Apple has hit so many home runs in the iPod/iPhone/iTunes universe, that it can be easy to fall under the impression that all its ventures there are destined to succeed. This week brought a wake-up call in that regard, as Amazon launched its totally DRM-free MP3 Store, and the various TV networks made stronger moves into non-iTunes distribution channels. And NBC told Apple to go to hell as many ways as it knew how (though Chuck and Journeyman, produced by Warner and aired on NBC, do appear on the iTunes Store regardless of the current enmity) And, of course, movie studios are still largely avoiding iTunes like the plague.
Wired has a great run-down of what’s been happening with the TV companies lately as they try to figure out the whole digital distribution thing. Largely, they speak to a world without Apple. Which is interesting, if only because it’s pretty clear that video on an iPod or even an iPod is not as compelling as video on your TV or even your laptop. That means the content is much more platform-agnostic, and the iPod installed base is way less relevant. Hugh Hart has the story:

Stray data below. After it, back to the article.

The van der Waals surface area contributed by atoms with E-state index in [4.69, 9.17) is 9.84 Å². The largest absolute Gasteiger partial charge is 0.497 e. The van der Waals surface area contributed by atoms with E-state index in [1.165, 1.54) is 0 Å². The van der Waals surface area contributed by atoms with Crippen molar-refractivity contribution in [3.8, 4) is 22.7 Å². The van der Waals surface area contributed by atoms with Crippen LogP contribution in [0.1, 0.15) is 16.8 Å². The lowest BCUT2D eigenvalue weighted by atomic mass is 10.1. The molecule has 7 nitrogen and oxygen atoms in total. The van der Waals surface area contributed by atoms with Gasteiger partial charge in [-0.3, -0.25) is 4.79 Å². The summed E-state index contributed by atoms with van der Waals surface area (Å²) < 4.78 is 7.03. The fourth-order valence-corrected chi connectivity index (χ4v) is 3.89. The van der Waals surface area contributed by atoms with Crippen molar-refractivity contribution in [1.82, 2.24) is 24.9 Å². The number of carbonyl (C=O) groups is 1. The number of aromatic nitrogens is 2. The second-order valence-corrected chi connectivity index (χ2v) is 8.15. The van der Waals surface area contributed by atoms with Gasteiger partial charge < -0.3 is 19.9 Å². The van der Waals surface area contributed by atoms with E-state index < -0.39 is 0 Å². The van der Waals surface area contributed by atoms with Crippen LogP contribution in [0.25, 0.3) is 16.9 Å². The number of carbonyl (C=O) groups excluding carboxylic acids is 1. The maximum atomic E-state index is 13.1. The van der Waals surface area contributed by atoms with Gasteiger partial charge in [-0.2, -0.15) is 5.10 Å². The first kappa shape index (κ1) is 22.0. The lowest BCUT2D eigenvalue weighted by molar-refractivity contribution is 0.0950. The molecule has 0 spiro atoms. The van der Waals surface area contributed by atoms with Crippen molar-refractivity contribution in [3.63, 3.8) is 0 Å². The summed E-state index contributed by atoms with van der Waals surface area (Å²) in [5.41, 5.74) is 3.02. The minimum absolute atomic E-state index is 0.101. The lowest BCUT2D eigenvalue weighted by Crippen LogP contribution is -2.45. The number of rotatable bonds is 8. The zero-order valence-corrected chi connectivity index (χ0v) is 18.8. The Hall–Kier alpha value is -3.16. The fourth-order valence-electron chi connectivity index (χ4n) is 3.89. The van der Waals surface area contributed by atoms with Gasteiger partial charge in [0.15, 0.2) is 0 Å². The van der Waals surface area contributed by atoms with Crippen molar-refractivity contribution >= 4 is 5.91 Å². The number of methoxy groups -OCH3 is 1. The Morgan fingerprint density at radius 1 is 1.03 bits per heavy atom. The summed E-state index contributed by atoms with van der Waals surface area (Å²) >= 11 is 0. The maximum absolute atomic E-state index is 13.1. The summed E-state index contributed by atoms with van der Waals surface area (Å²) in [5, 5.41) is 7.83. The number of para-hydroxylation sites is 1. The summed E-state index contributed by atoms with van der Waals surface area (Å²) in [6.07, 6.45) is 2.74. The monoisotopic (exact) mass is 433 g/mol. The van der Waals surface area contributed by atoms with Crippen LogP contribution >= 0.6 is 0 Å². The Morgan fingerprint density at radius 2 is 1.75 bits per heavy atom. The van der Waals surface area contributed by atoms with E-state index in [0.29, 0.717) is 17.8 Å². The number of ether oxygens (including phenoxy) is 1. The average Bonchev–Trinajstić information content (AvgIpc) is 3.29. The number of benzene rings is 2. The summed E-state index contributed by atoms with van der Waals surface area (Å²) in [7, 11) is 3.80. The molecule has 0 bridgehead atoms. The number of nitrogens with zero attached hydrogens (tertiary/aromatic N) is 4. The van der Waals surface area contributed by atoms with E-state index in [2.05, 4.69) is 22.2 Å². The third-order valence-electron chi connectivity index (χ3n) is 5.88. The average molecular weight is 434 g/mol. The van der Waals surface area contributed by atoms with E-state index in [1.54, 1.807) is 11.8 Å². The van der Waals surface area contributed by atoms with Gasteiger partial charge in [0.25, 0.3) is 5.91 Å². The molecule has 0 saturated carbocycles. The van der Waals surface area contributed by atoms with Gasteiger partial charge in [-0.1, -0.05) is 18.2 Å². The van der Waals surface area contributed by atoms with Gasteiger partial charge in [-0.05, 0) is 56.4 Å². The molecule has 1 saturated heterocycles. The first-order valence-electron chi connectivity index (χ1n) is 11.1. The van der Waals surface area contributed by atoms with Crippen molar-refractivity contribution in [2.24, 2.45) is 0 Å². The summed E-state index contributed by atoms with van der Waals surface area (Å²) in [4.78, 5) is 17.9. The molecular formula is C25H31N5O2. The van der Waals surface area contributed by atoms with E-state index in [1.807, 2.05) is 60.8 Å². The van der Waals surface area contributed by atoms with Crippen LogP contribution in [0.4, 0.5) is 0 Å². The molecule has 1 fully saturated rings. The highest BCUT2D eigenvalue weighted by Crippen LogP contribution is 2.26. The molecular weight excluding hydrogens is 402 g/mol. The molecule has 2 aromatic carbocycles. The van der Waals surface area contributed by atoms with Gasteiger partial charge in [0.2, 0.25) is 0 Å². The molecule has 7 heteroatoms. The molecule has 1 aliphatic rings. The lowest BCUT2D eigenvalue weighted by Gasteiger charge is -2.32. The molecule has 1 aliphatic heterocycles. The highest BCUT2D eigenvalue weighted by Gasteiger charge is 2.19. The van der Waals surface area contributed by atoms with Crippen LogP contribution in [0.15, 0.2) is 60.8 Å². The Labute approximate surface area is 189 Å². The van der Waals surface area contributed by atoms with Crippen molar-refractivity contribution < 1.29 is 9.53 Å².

CBS execs nicknamed their team-and-stream syndication model Swing Town. Multiple partners? Absolutely. Downplaying the brand-centric hub site approach, CBS has partnered with sites including AOL, Joost, Sling Media, YouTube, MSNBC and Bebo. Viewership for CBS material subsequently skyrocketed from 24 million in May to 134 million in July, according to Multichannel News.
Patrick Keane, a vice president with CBS Interactive, says, “We syndicate our content to these sites because users are telling us that is where they’re going. We want our content in front of people wherever they are, whether that means Yahoo or AOL or YouTube or Bebo.”
It’s a fascinating landscape out there for InternetTV. Apple doesn’t have this thing nailed down just yet. The next few years are going to be wild.